While only about 5,000 Tibetans live in Darjeeling, their influence is strong, due mainly to the Tibetan Refugee Self Help Centre on the hill slopes north of the city. It opened in 1959 following the exodus of the Dalai Lama and his followers from Tibet after the Chinese takeover.

Although the production of handicrafts is the main activity, the centre also trains artisans and operates an orphanage and infirmary for the aged. There were only four workers when the centre began, however more than 650 refugees are there today, and twice that number have left to set up their own businesses in the Darjeeling area. Actor Richard Gere, a well-known supporter of Tibet, is a frequent visitor.

Back at the main square, the sun has set and the locals and visitors have left their benches for warmer climes. The nighttime “winter” is not far off. Time to fill the hot water bags and seal the windows.

Never simple or boring. 

Darjeeling was the midpoint of our travels in northeast India. Other stops included:                                                                                         

Sikkim

About three hours north of Darjeeling lies the Sikkim border. You need a special permit to visit this restricted area, in addition to an Indian visa. The capital city of Gangkok is a laid-back town (population 50,000) with houses spilling down the Himalayas. Mt. Kanchenjunga, the third highest peak in the world, dominates the landscape.

Sikkim is fast becoming one of India’s hottest destinations, imbued with mysticism, obscured by thick forests and guarded by a cavalcade of “holy peaks.” An ecotourism haven, it claims more than 4,000 species of plants, almost all of them rare.

Tripura

The second smallest state in India, Tripura is practically surrounded by Bangladesh, clinging to “Mother India” by a tiny umbilical-cord strip of land. Once a separate kingdom, Tripura joined India in 1949.

Of its 1.3 million inhabitants, one-third are members of hill tribes. We visited one tribe of about 500 people called Riang. They live simple lives—go to sleep at dark, awake at sunrise and work in the hillside step gardens during the day. Each tribe has its own language and customs.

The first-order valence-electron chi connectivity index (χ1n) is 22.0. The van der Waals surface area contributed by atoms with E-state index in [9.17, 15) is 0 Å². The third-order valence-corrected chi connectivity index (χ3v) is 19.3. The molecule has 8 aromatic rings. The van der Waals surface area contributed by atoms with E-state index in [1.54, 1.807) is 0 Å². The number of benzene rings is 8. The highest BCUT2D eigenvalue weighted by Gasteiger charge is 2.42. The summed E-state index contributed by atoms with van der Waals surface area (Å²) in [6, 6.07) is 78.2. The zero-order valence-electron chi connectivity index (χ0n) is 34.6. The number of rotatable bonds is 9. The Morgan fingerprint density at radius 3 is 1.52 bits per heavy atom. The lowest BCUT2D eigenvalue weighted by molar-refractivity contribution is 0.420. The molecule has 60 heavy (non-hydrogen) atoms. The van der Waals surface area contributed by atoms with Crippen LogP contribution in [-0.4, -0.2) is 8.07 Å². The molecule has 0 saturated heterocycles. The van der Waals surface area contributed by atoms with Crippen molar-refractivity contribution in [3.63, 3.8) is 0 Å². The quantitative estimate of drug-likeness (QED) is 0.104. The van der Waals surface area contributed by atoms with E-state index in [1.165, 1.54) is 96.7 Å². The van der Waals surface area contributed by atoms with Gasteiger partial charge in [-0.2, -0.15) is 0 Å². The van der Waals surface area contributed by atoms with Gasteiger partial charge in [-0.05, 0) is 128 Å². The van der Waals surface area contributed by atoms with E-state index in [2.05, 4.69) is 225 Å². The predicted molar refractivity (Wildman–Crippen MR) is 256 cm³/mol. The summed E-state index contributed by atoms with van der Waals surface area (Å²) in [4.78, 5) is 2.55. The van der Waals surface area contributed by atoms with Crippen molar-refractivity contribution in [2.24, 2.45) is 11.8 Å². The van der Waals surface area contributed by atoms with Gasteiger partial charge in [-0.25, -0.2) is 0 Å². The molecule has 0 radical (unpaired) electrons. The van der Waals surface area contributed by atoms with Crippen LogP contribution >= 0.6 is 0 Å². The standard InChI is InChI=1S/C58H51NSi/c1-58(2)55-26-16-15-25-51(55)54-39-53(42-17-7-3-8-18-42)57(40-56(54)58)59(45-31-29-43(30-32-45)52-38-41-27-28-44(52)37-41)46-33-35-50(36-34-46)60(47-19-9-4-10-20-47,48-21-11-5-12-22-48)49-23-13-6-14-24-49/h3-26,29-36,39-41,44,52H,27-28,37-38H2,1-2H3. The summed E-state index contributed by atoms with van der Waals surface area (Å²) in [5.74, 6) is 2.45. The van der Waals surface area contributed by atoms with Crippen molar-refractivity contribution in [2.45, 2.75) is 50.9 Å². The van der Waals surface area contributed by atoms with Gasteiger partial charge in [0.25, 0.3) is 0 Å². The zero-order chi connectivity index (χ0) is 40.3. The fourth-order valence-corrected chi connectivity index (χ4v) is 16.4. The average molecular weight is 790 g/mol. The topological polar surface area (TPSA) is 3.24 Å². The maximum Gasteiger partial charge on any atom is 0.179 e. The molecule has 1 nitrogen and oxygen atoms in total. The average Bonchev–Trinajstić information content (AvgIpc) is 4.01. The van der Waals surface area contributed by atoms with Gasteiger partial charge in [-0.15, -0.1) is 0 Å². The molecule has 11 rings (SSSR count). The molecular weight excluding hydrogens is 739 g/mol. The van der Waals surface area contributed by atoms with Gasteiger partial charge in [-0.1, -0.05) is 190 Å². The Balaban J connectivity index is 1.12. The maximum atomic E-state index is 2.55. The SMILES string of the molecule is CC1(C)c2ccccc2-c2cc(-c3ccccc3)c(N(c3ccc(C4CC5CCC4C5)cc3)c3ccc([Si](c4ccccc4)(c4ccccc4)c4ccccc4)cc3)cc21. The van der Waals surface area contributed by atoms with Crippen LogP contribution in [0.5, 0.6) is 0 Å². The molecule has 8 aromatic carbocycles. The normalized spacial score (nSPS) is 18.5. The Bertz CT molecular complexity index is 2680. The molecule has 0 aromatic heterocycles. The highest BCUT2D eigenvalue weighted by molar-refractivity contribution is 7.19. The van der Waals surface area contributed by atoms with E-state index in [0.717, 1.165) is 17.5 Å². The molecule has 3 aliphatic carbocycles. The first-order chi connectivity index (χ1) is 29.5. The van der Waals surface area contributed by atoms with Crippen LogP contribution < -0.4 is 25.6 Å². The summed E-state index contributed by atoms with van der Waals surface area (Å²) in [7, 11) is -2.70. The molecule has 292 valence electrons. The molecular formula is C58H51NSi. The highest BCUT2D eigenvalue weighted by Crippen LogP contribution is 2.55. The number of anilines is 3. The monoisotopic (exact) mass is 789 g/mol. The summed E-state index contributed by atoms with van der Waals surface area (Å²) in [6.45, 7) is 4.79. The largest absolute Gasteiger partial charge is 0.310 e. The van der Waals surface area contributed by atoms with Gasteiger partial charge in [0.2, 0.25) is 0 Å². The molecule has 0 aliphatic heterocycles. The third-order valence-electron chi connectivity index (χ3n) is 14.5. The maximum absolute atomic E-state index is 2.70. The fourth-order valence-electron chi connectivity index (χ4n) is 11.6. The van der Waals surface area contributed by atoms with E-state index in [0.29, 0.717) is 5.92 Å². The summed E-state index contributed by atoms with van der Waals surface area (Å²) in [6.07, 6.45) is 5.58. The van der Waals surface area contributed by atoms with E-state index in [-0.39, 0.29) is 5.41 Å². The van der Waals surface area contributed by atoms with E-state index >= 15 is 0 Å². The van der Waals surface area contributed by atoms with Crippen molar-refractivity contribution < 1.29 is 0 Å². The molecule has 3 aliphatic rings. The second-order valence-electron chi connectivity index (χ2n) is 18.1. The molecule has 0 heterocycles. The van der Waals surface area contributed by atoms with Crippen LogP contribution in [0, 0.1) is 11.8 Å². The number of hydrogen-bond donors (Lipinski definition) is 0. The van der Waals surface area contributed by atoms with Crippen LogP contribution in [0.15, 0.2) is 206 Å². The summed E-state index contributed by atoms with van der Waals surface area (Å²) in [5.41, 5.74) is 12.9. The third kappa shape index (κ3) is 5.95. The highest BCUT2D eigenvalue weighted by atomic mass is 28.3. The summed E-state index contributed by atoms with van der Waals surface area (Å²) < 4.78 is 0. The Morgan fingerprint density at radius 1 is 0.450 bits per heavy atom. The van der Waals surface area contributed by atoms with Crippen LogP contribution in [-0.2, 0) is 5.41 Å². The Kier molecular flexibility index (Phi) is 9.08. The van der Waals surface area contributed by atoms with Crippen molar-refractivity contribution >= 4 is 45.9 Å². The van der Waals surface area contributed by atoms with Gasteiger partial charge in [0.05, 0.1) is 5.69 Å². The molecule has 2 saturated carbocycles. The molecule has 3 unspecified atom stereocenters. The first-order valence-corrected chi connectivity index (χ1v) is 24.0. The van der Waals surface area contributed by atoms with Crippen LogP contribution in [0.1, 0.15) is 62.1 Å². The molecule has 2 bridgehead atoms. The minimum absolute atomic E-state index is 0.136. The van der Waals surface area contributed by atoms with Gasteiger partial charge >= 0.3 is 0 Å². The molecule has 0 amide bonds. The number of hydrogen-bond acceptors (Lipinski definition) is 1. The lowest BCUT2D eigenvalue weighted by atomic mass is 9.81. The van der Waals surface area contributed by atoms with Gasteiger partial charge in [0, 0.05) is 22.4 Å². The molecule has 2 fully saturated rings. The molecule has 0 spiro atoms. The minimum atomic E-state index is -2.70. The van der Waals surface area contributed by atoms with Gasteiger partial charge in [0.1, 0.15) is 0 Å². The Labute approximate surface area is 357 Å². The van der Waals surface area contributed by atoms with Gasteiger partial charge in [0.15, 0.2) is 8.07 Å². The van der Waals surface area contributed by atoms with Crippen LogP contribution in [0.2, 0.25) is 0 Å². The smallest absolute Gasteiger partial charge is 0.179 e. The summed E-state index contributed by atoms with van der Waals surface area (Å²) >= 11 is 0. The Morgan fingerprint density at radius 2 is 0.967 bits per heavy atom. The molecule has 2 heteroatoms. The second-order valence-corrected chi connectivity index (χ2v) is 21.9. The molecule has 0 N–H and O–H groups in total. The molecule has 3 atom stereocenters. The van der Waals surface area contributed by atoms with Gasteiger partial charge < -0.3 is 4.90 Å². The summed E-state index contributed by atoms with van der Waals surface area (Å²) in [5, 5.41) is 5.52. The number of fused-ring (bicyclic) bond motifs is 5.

Tripura’s main structural attraction is Neermahal, a fairytale palace—literally a water palace—in the middle of a lake. Built in 1930, it was the summer residence of a maharaja.

Assam

With a population of 35 million, Assam is the largest of the northeast destinations and is home to the one-horned rhinoceros, its state symbol. These both beautiful and ugly creatures were almost extinct in 1900. It is said there were only eight remaining when the wife of the British Viceroy to India began a crusade to protect the animals.

Today, almost 2,000 one-horned rhinoceros roam Kaziranga National Park in central Assam. We visited the park and were scheduled for an elephant ride to view the rhinos, but were told the elephants were “not available.” As it turned out, they were being used in a census to count the rhinos, and the census takers were using that lofty perch in the hunt. We managed to tour the park from a dirt roadway and could view the rhinos and elephants only in the distance.

The capital city of Guwahati, population about 2.5 million, sits on the mighty Brahmaputra, one of the four largest rivers in the world. Assam’s tea estates established by the British produce more than half of India’s tea.

Calcutta

We began and ended our tour in Calcutta—that much-maligned and often misunderstood city that practically defies description. There are neighbourhoods in this city where every street corner is a festival of life. One photo frame could include someone cutting hair, another washing clothes, a food vendor, a snake charmer and a rickshaw-puller on a tea break.

Traffic consists of vehicles of all shapes and sizes, some looking like they were hammered together that morning; cows; goats; dogs; pedestrians; even a few hand-pulled rickshaws—all vying for a piece of ground. Red and green lights mean the same: proceed with caution. Each drive is a continuous series of near collisions and perhaps a few small hits. No one stops—or can stop—for a scrape or dent. Drivers simply shout something to each other and move on.

Calcutta, like India, is never simple. And never boring.